If you’re reared to please others, you’ll always be kind, sweet, and that so-overused English word, nice. I avoid it like the plague in my writing, because of the images it creates–doormat-ish, stuffing feelings, avoiding conflict even at the cost of one’s own mental and emotional health.
No wonder I have lots of adjectives to describe this state–I lived it for many years. That’s why I laughed out loud when I saw this cartoon:
What is worth doing is worth overdoing. Anonymous
Both cartoon and quote appear in a textbook on the ancient medical practice of homeopathy. This holistic approach to physical, mental, and emotional well-being describes various human tendencies and remedies to aid our health. One supporter of homeopathy–the British Crown–made sure these physicians could pursue their healing goals.
It’s easy to see myself in more than one description, just as in modern personality tests. We’re a lot of this and a little of that, with a tad of this other mixed in. I’ve always enjoyed these tests, because human beings and the-way-we-are intrigues me.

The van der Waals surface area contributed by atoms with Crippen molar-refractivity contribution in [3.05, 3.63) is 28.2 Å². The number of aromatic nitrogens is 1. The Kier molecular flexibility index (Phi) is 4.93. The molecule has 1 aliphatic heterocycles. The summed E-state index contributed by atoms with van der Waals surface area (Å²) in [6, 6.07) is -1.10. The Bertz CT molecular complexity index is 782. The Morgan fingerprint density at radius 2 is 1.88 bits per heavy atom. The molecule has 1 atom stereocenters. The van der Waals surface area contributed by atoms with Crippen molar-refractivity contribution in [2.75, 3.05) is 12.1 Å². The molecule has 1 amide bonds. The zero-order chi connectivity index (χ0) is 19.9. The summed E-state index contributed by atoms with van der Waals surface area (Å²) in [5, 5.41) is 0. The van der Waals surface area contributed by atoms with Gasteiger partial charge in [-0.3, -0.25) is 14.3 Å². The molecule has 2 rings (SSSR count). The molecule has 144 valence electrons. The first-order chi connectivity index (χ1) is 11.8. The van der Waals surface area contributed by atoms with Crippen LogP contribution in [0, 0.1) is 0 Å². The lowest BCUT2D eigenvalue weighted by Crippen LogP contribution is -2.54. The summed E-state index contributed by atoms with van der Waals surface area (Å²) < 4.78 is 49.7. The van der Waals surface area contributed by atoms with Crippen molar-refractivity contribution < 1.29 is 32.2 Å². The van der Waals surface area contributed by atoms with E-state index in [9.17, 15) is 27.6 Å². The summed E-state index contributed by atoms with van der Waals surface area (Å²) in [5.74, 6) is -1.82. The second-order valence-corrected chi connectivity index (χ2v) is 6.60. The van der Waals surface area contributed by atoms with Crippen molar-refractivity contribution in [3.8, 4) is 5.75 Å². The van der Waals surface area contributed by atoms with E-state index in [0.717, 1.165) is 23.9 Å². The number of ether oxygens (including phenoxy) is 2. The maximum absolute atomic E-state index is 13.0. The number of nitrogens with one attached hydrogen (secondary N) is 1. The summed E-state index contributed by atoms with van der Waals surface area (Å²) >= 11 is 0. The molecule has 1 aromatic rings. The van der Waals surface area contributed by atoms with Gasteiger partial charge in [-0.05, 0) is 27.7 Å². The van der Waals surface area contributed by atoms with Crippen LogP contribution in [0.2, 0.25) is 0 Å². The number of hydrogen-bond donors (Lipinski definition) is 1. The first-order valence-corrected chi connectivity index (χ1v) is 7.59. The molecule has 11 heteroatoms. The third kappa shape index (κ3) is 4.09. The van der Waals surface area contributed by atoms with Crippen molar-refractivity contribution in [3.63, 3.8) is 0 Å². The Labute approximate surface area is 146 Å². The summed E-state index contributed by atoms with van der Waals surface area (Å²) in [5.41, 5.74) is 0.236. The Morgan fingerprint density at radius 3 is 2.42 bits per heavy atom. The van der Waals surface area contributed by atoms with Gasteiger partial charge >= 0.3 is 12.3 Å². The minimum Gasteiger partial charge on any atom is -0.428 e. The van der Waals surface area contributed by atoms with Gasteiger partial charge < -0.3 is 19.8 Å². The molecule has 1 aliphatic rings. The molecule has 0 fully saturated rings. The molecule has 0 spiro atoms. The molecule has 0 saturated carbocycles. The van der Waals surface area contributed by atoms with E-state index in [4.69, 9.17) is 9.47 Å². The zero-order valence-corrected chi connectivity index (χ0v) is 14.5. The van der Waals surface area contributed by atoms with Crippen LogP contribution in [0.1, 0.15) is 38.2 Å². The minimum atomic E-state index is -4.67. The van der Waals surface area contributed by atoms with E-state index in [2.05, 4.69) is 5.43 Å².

Can any of you relate to this cartoon? Do you over-do, even over-do GOOD activities? Many people suffer from this downfall and become slaves to getting-through-that-tree. Sometimes our efforts are at the expense of those around us, or of our own peace of mind.
Every winter in the Arizona mountains, we witness woodpeckers literally working themselves to death–I’ve posted as many woodpecker photos as any other feathered friend.
Fictional characters like this challenge me. Whether it’s teaching, trimming a bush, doing laundry or overseeing a company, perfectionism controls each and every action. And perfectionism makes a harsh taskmaster.
Enjoy life? This personality type has to LEARN what these two words mean!
We’ve all known people like this…maybe we ARE or HAVE BEEN those types ourselves
So, if you happen to meet such a character in one of my books–or another author’s–you’ll be familiar with their moorings.